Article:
MEXICO CITY — A growing hurricane absorbed a tropical storm off Mexico's Pacific Coast on Tuesday and a new subtropical storm formed in the northern Atlantic, though none were projected to make landfall.
The U.S. National Hurricane Center said Tropical Storm Ileana was vanishing into the larger system of Hurricane John, which already had maximum sustained winds of 105 mph (165 kph) and was forecast to grow into a major hurricane Tuesday night or Wednesday while south of the Baja California Peninsula. It was likely to bring rain to the southern part of peninsula as well as heavy surf.
It was centered about 295 miles (470 kilometers) south of the southern tip of the Baja at midafternoon and was moving to the northwest at 10 mph (17 kph), a track that would keep it out to sea.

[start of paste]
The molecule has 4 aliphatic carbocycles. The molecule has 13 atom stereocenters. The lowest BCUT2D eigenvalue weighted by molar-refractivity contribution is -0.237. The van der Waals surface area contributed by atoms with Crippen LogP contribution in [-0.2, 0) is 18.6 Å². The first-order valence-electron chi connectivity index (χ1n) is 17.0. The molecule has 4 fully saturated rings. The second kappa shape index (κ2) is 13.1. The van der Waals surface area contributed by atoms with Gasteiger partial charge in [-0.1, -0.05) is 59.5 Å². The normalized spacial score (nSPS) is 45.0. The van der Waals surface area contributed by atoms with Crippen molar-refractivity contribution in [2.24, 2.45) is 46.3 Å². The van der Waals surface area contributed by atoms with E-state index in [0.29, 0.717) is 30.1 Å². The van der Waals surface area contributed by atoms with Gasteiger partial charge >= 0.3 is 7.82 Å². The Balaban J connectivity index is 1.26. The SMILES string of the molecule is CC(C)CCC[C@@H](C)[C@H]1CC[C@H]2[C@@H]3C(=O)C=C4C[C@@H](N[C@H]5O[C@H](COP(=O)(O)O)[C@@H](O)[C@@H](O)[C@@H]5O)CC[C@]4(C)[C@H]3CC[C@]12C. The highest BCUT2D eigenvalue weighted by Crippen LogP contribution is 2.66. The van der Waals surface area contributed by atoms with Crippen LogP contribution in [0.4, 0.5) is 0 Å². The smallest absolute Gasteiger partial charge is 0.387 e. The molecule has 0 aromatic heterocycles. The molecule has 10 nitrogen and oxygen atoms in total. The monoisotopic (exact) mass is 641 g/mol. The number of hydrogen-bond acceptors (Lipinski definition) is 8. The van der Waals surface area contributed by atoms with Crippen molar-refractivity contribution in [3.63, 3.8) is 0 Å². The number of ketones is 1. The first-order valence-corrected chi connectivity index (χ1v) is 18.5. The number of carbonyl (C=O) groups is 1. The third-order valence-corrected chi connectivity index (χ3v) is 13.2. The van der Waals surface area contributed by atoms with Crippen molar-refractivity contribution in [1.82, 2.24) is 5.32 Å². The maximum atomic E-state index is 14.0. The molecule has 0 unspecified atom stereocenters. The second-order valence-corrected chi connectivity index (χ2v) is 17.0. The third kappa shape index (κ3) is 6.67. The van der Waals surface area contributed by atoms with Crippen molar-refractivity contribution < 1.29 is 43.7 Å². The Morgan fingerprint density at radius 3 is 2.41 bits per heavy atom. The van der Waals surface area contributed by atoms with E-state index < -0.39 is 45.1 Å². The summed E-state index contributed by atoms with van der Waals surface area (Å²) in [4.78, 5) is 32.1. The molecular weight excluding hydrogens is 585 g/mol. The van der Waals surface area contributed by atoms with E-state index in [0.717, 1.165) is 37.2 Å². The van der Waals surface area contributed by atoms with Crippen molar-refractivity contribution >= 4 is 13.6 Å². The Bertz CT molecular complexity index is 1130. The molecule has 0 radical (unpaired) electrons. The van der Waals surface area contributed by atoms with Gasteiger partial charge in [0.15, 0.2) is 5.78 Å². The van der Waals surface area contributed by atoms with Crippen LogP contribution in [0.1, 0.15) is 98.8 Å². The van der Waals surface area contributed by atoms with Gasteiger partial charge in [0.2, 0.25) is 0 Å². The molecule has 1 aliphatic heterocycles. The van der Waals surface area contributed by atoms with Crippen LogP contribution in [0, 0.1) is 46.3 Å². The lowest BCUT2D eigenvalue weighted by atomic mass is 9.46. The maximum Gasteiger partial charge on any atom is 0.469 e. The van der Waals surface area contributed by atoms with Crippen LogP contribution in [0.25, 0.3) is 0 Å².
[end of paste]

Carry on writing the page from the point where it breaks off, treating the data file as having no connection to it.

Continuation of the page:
Farther out in the Pacific was recently formed Tropical Storm Kristy, which had sustained winds of 50 mph (85 kph) and could become a hurricane. It was centered about 1,290 miles (2,080 kilometers) west-southwest of the southern tip of the Baja. It was moving west at 13 mph (20 kph).
Meanwhile, Subtropical Storm Debby formed far out over the North Atlantic, but it was expected to be a short-lived storm.
Debby's maximum sustained winds were near 40 mph (65 kph) and the U.S. National Hurricane Center said the storm was expected to dissipate in a few days without threatening land.
Debby was centered about 1,195 miles (1,925 kilometers) west of the Azores and moving north near 15 mph (24 kph).